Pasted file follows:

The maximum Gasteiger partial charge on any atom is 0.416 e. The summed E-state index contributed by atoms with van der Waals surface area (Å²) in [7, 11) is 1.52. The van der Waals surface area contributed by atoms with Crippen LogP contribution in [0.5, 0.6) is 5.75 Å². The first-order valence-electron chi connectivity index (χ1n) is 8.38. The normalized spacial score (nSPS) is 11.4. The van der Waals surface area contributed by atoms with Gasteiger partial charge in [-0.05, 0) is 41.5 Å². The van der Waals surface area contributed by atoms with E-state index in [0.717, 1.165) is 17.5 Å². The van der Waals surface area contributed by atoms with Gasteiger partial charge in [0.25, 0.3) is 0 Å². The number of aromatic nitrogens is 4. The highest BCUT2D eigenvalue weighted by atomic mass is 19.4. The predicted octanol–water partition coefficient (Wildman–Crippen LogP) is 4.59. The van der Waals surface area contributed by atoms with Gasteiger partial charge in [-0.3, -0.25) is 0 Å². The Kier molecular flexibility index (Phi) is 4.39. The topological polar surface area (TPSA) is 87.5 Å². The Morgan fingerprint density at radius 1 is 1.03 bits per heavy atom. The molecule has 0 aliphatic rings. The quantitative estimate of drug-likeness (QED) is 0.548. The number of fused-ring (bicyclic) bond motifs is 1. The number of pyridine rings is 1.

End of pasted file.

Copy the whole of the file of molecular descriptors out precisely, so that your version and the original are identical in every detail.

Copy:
The maximum Gasteiger partial charge on any atom is 0.416 e. The summed E-state index contributed by atoms with van der Waals surface area (Å²) in [7, 11) is 1.52. The van der Waals surface area contributed by atoms with Crippen LogP contribution in [0.5, 0.6) is 5.75 Å². The first-order valence-electron chi connectivity index (χ1n) is 8.38. The normalized spacial score (nSPS) is 11.4. The van der Waals surface area contributed by atoms with Gasteiger partial charge in [-0.05, 0) is 41.5 Å². The van der Waals surface area contributed by atoms with E-state index in [0.717, 1.165) is 17.5 Å². The van der Waals surface area contributed by atoms with Gasteiger partial charge in [0.25, 0.3) is 0 Å². The number of aromatic nitrogens is 4. The highest BCUT2D eigenvalue weighted by atomic mass is 19.4. The predicted octanol–water partition coefficient (Wildman–Crippen LogP) is 4.59. The van der Waals surface area contributed by atoms with Gasteiger partial charge in [-0.3, -0.25) is 0 Å². The Kier molecular flexibility index (Phi) is 4.39. The topological polar surface area (TPSA) is 87.5 Å². The Morgan fingerprint density at radius 1 is 1.03 bits per heavy atom. The molecule has 0 aliphatic rings. The quantitative estimate of drug-likeness (QED) is 0.548. The number of fused-ring (bicyclic) bond motifs is 1. The number of pyridine rings is 1.